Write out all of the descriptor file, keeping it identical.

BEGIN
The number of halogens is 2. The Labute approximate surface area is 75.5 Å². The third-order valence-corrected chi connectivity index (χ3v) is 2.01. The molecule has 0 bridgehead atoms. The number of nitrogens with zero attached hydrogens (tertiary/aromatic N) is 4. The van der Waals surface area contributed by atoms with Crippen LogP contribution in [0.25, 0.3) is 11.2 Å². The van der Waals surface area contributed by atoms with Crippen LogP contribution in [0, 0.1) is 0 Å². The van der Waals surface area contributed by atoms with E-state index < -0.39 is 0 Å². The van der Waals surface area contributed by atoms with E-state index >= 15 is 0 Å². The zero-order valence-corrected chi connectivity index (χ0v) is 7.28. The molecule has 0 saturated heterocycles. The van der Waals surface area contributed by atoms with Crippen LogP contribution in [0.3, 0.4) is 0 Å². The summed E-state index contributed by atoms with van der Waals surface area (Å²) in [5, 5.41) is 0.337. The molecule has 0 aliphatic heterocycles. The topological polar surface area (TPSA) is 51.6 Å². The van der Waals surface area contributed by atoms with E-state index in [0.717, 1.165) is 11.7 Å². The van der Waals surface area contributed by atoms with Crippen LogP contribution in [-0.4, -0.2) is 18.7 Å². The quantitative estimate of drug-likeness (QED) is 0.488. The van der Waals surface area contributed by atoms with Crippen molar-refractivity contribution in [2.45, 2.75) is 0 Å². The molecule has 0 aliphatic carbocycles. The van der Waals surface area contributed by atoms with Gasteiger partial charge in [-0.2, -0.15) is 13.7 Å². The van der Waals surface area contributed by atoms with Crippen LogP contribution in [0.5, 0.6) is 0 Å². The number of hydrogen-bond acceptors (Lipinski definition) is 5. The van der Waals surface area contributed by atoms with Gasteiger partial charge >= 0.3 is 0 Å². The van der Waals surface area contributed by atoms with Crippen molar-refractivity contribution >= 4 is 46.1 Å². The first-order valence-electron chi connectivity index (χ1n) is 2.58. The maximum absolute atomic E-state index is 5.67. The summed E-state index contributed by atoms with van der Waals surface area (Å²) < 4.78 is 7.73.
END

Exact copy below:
The number of halogens is 2. The Labute approximate surface area is 75.5 Å². The third-order valence-corrected chi connectivity index (χ3v) is 2.01. The molecule has 0 bridgehead atoms. The number of nitrogens with zero attached hydrogens (tertiary/aromatic N) is 4. The van der Waals surface area contributed by atoms with Crippen LogP contribution in [0.25, 0.3) is 11.2 Å². The van der Waals surface area contributed by atoms with Crippen LogP contribution in [0, 0.1) is 0 Å². The van der Waals surface area contributed by atoms with E-state index < -0.39 is 0 Å². The van der Waals surface area contributed by atoms with E-state index >= 15 is 0 Å². The zero-order valence-corrected chi connectivity index (χ0v) is 7.28. The molecule has 0 saturated heterocycles. The van der Waals surface area contributed by atoms with Crippen LogP contribution in [0.3, 0.4) is 0 Å². The summed E-state index contributed by atoms with van der Waals surface area (Å²) in [5, 5.41) is 0.337. The molecule has 0 aliphatic heterocycles. The topological polar surface area (TPSA) is 51.6 Å². The van der Waals surface area contributed by atoms with E-state index in [0.717, 1.165) is 11.7 Å². The van der Waals surface area contributed by atoms with Crippen LogP contribution in [-0.4, -0.2) is 18.7 Å². The quantitative estimate of drug-likeness (QED) is 0.488. The van der Waals surface area contributed by atoms with Crippen molar-refractivity contribution in [2.45, 2.75) is 0 Å². The molecule has 0 aliphatic carbocycles. The van der Waals surface area contributed by atoms with Gasteiger partial charge in [-0.2, -0.15) is 13.7 Å². The van der Waals surface area contributed by atoms with Crippen LogP contribution in [0.5, 0.6) is 0 Å². The number of hydrogen-bond acceptors (Lipinski definition) is 5. The van der Waals surface area contributed by atoms with Gasteiger partial charge >= 0.3 is 0 Å². The van der Waals surface area contributed by atoms with Crippen molar-refractivity contribution >= 4 is 46.1 Å². The first-order valence-electron chi connectivity index (χ1n) is 2.58. The maximum absolute atomic E-state index is 5.67. The summed E-state index contributed by atoms with van der Waals surface area (Å²) < 4.78 is 7.73.